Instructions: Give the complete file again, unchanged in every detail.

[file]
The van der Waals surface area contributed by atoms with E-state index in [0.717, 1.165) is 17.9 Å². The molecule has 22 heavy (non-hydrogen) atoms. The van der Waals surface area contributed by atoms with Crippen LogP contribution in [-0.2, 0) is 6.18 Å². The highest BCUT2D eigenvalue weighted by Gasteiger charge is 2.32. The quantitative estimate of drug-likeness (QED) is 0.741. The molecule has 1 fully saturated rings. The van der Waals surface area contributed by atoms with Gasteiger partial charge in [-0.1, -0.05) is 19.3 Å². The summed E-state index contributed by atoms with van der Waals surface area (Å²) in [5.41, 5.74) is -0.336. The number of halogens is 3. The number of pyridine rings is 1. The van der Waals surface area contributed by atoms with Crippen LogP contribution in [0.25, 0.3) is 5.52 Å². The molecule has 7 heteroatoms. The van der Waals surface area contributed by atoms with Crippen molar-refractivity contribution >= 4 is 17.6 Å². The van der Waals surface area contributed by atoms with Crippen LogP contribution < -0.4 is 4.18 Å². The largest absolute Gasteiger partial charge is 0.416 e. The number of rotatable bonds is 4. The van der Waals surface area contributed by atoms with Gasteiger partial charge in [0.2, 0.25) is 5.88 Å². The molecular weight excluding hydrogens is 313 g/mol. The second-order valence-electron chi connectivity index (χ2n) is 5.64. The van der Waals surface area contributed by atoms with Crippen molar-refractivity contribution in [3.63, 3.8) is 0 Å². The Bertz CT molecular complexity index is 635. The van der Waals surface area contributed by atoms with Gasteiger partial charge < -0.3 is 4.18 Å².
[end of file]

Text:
The van der Waals surface area contributed by atoms with E-state index in [0.717, 1.165) is 17.9 Å². The molecule has 22 heavy (non-hydrogen) atoms. The van der Waals surface area contributed by atoms with Crippen LogP contribution in [-0.2, 0) is 6.18 Å². The highest BCUT2D eigenvalue weighted by Gasteiger charge is 2.32. The quantitative estimate of drug-likeness (QED) is 0.741. The molecule has 1 fully saturated rings. The van der Waals surface area contributed by atoms with Gasteiger partial charge in [-0.1, -0.05) is 19.3 Å². The summed E-state index contributed by atoms with van der Waals surface area (Å²) in [5.41, 5.74) is -0.336. The number of halogens is 3. The number of pyridine rings is 1. The van der Waals surface area contributed by atoms with Crippen LogP contribution in [0.25, 0.3) is 5.52 Å². The molecule has 7 heteroatoms. The van der Waals surface area contributed by atoms with Crippen molar-refractivity contribution >= 4 is 17.6 Å². The van der Waals surface area contributed by atoms with Crippen LogP contribution < -0.4 is 4.18 Å². The largest absolute Gasteiger partial charge is 0.416 e. The number of rotatable bonds is 4. The van der Waals surface area contributed by atoms with Gasteiger partial charge in [0.2, 0.25) is 5.88 Å². The molecular weight excluding hydrogens is 313 g/mol. The second-order valence-electron chi connectivity index (χ2n) is 5.64. The van der Waals surface area contributed by atoms with Crippen molar-refractivity contribution in [3.63, 3.8) is 0 Å². The Bertz CT molecular complexity index is 635. The van der Waals surface area contributed by atoms with Gasteiger partial charge < -0.3 is 4.18 Å².